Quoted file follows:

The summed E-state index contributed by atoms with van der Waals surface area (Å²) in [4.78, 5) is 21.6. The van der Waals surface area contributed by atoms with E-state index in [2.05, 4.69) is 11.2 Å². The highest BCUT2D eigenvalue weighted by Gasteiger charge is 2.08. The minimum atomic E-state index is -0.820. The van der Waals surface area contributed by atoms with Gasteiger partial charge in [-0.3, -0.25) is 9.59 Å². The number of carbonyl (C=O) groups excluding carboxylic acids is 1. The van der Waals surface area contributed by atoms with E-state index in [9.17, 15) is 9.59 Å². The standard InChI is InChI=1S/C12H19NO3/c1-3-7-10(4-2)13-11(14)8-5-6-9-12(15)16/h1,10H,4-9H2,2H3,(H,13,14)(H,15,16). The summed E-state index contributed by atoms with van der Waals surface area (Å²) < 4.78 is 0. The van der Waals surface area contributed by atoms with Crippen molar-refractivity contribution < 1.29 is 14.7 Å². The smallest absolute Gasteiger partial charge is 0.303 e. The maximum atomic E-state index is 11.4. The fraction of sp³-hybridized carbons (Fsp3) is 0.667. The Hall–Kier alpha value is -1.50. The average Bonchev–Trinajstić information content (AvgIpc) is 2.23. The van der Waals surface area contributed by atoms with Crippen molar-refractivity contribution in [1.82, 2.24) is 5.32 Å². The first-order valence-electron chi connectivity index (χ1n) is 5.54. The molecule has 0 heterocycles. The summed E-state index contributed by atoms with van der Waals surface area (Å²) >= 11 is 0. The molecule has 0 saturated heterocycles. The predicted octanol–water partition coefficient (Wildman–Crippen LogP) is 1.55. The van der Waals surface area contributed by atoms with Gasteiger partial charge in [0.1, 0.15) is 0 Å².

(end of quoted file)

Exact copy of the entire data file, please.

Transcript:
The summed E-state index contributed by atoms with van der Waals surface area (Å²) in [4.78, 5) is 21.6. The van der Waals surface area contributed by atoms with E-state index in [2.05, 4.69) is 11.2 Å². The highest BCUT2D eigenvalue weighted by Gasteiger charge is 2.08. The minimum atomic E-state index is -0.820. The van der Waals surface area contributed by atoms with Gasteiger partial charge in [-0.3, -0.25) is 9.59 Å². The number of carbonyl (C=O) groups excluding carboxylic acids is 1. The van der Waals surface area contributed by atoms with E-state index in [9.17, 15) is 9.59 Å². The standard InChI is InChI=1S/C12H19NO3/c1-3-7-10(4-2)13-11(14)8-5-6-9-12(15)16/h1,10H,4-9H2,2H3,(H,13,14)(H,15,16). The summed E-state index contributed by atoms with van der Waals surface area (Å²) < 4.78 is 0. The van der Waals surface area contributed by atoms with Crippen molar-refractivity contribution < 1.29 is 14.7 Å². The smallest absolute Gasteiger partial charge is 0.303 e. The maximum atomic E-state index is 11.4. The fraction of sp³-hybridized carbons (Fsp3) is 0.667. The Hall–Kier alpha value is -1.50. The average Bonchev–Trinajstić information content (AvgIpc) is 2.23. The van der Waals surface area contributed by atoms with Crippen molar-refractivity contribution in [1.82, 2.24) is 5.32 Å². The first-order valence-electron chi connectivity index (χ1n) is 5.54. The molecule has 0 heterocycles. The summed E-state index contributed by atoms with van der Waals surface area (Å²) >= 11 is 0. The molecule has 0 saturated heterocycles. The predicted octanol–water partition coefficient (Wildman–Crippen LogP) is 1.55. The van der Waals surface area contributed by atoms with Gasteiger partial charge in [0.1, 0.15) is 0 Å².